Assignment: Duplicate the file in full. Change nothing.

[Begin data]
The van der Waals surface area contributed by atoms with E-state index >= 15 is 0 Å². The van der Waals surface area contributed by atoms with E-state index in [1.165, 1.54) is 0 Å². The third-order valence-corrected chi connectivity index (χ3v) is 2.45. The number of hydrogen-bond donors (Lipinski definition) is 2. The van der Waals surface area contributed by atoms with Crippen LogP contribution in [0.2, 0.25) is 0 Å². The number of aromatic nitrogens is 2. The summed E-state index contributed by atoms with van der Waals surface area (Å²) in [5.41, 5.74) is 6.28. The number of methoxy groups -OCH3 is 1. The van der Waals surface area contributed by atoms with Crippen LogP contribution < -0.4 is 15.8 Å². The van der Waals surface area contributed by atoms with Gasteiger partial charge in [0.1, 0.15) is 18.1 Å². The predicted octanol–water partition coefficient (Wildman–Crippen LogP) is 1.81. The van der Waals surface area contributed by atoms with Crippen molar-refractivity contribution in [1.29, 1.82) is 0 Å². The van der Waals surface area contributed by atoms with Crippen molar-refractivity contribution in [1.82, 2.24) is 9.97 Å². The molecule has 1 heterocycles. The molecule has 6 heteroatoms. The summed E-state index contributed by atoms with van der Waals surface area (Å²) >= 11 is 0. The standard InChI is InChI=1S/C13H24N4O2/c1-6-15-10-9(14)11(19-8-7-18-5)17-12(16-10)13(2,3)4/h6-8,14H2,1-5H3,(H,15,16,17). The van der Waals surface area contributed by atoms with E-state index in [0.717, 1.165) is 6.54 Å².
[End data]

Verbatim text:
The van der Waals surface area contributed by atoms with E-state index >= 15 is 0 Å². The van der Waals surface area contributed by atoms with E-state index in [1.165, 1.54) is 0 Å². The third-order valence-corrected chi connectivity index (χ3v) is 2.45. The number of hydrogen-bond donors (Lipinski definition) is 2. The van der Waals surface area contributed by atoms with Crippen LogP contribution in [0.2, 0.25) is 0 Å². The number of aromatic nitrogens is 2. The summed E-state index contributed by atoms with van der Waals surface area (Å²) in [5.41, 5.74) is 6.28. The number of methoxy groups -OCH3 is 1. The van der Waals surface area contributed by atoms with Crippen LogP contribution < -0.4 is 15.8 Å². The van der Waals surface area contributed by atoms with Gasteiger partial charge in [0.1, 0.15) is 18.1 Å². The predicted octanol–water partition coefficient (Wildman–Crippen LogP) is 1.81. The van der Waals surface area contributed by atoms with Crippen molar-refractivity contribution in [1.29, 1.82) is 0 Å². The van der Waals surface area contributed by atoms with Crippen molar-refractivity contribution in [1.82, 2.24) is 9.97 Å². The molecule has 1 heterocycles. The molecule has 6 heteroatoms. The summed E-state index contributed by atoms with van der Waals surface area (Å²) >= 11 is 0. The standard InChI is InChI=1S/C13H24N4O2/c1-6-15-10-9(14)11(19-8-7-18-5)17-12(16-10)13(2,3)4/h6-8,14H2,1-5H3,(H,15,16,17). The van der Waals surface area contributed by atoms with E-state index in [0.717, 1.165) is 6.54 Å².